a first cartridge that comprises a first fluid;
a second cartridge that comprises a second fluid including ink;
wherein the printer is adapted to dispose the first fluid on the media and the second fluid on at least a portion of the first fluid on the media;
wherein an amount of the first fluid disposed on the media is sufficient to extend a drying time of the second fluid.
18. A printing device according to claim 17, wherein the first fluid comprises a clear ink or liquid.
19. A printing device according to claim 17, wherein the second fluid comprises visible ink.
20. A printing device according to claim 17, wherein the first fluid and the second fluid have a similar drying time.
21. A device for preconditioning and embossing a media comprising:
a printer;
a first cartridge that comprises a first fluid;
a second cartridge that comprises a second fluid including ink; and
one or more components f or embossing the media;
wherein the printer is adapted to dispose the first fluid on the media and the second fluid on at least a portion of the first fluid on the media;
wherein an amount of the first fluid disposed on the media is sufficient to extend a drying time of the second fluid.
22. A device according to claim 21, wherein the one or more components includes a component for supplying powder and a device for supplying energy or heat to the powder.
23. A device for preconditioning a media comprising:
a means for applying a first fluid; and
a means for applying a second fluid including ink;
wherein the printing device is adapted to dispose the first fluid on the media and the second fluid on at least a portion of the first fluid on the media;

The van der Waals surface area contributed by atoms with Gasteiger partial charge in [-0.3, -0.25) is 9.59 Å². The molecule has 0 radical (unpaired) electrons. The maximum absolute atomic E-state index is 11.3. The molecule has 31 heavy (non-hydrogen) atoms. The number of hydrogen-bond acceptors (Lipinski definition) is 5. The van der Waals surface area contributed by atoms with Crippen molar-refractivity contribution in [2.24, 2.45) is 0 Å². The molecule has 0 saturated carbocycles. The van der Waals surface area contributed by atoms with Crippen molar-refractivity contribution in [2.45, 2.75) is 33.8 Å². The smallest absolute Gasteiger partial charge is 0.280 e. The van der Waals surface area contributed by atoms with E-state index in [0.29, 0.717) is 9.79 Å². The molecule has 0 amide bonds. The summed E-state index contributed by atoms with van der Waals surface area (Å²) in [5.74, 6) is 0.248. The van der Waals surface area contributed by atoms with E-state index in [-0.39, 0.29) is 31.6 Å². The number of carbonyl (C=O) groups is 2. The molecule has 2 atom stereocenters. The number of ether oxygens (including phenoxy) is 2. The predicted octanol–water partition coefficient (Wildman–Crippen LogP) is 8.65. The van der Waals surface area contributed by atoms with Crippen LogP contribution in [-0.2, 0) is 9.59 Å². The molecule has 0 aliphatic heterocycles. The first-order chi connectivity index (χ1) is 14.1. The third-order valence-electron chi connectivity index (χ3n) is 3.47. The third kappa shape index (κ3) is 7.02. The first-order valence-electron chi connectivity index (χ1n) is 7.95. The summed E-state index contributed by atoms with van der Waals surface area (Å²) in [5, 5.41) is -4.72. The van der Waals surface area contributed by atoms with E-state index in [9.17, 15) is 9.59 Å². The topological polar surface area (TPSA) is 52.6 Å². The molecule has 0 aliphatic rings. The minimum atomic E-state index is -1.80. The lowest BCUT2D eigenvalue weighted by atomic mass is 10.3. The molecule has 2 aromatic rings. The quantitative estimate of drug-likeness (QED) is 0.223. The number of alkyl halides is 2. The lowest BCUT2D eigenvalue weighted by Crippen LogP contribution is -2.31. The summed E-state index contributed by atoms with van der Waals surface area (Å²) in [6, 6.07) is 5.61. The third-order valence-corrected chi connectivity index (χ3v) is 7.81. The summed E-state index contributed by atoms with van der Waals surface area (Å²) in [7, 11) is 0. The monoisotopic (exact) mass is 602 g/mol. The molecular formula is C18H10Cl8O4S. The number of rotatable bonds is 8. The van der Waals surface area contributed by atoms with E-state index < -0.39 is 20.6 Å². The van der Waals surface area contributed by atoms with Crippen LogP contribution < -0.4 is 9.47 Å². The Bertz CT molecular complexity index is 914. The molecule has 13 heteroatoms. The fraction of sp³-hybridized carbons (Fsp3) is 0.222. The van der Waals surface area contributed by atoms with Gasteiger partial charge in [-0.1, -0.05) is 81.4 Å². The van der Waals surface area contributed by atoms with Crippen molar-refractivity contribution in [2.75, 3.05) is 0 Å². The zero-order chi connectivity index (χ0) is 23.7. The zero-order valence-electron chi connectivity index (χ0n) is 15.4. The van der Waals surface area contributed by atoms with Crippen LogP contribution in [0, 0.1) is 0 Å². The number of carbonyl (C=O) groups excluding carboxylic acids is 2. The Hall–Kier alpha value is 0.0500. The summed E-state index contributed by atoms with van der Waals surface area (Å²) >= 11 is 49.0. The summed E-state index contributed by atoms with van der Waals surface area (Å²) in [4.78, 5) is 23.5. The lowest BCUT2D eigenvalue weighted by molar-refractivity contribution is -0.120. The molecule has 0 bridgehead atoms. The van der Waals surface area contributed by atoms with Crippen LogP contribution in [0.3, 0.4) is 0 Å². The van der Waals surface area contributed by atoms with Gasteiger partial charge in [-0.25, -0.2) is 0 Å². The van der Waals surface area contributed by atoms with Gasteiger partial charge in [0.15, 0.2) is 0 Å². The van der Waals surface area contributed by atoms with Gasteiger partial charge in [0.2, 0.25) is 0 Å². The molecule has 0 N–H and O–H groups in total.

wherein an amount of the first fluid disposed on the media is sufficient to extend a drying time of the second fluid.
24. A device according to claim 23, including a means for applying an embossing powder to at least portions of the second fluid.
25. A device according to claim 24, including a means for supplying heat or energy to the embossing powder.
Description
RELATED APPLICATION

This application is related to copending application Ser. No. 2004/0183878 filed Mar. 21, 2003, entitled “Embossing Using Clear Ink,” which is commonly assigned with the present invention.

BACKGROUND

Embossing is a technique that produces raised or depressed portions on a surface in accordance with the shape and contours of a desired pattern or design. With some prior embossing techniques, images or text are printed in ink on a media, such as paper. The media is ejected from the printing device and an embossing powder is applied and adheres to portions of the media where the ink remains wet. Thereafter, the media is heated to melt the powder and produce raised or “embossed” portions.

With some inkjet printers, it is often difficult to create a document where the ink remains wet long enough to proceed with embossing. It is also difficult to get consistent embossing results through a full range of color prints because the primary colored inks often dry at different rates, causing the powder to stick inconsistently.

Varieties of colored embossing powders are available to provide a desired color affect to a document being embossed. However, relying upon multi-colored powders to achieve desired color affects may be limiting in a number of circumstances. Among other things, the ability to achieve a desired affect could be substantially restricted by the unavailability of one or more colored powders. Further, such powders may have to be embossed separately to avoid undesirable mixing or blending of different colored powders.

Another disadvantage of some prior embossing techniques is their inability to emboss areas of a media where no visible ink has been applied.

For these and other reasons, there is a need for the present invention.

SUMMARY